September could be renamed “Sentralbankber”, as we eagerly await the Fed and BOJ on the 21st of the month, and of course the ECB this coming Thursday, all with extremely important decisions to make. With the ECB and BOJ expected by almost all observers to increase their stimuli, the Fed could be closer to a further rate hike. Yes, that threatened ¼% which has taken up so much space in all our lives may, “data dependent”, be upon us.
Whether the Fed does hike or not will trundle on, it does appear however that focus has shifted to the ECB predicament. It is widely expected that the ECB will increase QE (as the current program only has six months to run) with inflation not responding in any meaningful way and the expected Brexit shockwave not yet materialised. It would however appear that President Draghi and his colleagues have a small problem. There are real concerns as to what the ECB can buy if they do extend, they will need to slacken the rules they themselves imposed.
There appears to be four main rules which could be amended. The first is changing the issue and issuer limits, the maximum share of any single public-sector security central banks can hold stands at 33%, lucky they don’t have to play by the UCITS 5/10/40 rule. The second option is scrapping the rule that they have to buy debt yielding more than the deposit rate, currently -0.40% so bigger losses permitted? The third option is to expand purchases of new asset classes, equities and ETF’s could be considered, creating an even bigger bubble perhaps.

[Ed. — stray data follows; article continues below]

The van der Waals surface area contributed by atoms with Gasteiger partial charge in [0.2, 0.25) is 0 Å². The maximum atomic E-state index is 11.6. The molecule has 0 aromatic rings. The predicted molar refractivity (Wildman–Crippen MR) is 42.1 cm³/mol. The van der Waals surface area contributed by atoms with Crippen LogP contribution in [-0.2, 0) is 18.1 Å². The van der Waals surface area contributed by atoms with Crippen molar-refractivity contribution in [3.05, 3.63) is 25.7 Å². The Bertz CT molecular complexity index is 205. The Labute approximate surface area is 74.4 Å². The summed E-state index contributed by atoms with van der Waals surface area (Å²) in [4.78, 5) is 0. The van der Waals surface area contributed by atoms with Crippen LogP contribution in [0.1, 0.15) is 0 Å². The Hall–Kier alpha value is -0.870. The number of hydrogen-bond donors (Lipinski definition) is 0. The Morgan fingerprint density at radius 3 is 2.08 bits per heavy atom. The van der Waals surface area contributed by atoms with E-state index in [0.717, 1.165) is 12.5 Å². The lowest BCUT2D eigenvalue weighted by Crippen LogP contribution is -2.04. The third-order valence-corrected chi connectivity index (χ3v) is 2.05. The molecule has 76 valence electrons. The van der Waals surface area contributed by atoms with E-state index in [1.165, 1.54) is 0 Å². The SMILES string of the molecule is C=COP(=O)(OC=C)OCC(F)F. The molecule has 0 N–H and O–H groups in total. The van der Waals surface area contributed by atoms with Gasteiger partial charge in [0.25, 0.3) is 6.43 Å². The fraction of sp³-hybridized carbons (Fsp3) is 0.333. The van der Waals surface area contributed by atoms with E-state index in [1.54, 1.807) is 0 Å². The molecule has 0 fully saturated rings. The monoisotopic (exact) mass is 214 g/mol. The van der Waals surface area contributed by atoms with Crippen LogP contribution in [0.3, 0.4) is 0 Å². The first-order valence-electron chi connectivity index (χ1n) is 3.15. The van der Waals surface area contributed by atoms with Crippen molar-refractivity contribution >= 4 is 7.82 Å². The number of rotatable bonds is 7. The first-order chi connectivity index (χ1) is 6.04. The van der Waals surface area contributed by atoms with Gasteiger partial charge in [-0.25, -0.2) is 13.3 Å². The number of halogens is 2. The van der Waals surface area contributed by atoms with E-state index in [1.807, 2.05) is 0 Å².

But the last option is the one we find surprising; changing the capital key. As readers will know we are benchmark agnostic as we feel fixed income benchmarks can be composed of the most indebted issuers and this is a flawed way to run portfolios. The ECB is considering altering the capital key which controls the amount of exposure per country based on the size of the economy. Currently with their EUR 1tn of exposure to government bonds EUR 238bn is in German bunds, EUR 189bn to French Oat’s and EUR 164bn to Italian bonds. By changing the capital key they would be able to buy more of the larger market, ie Italy, which has the third highest debt pile in the developed world.
This to us makes no sense at all as it would give Italian debt totally inappropriate pricing and indeed as Bundesbank President Jens Weidmann has said blurs the line between fiscal and monetary policy. Creating a false market for heavily indebted governments could cause big problems later as the payback period could extend the problems the country already faces. Also the ECB could be accused of financing government deficits, which is illegal under EU law, but as we all know rules are there to be broken, especially in the EU.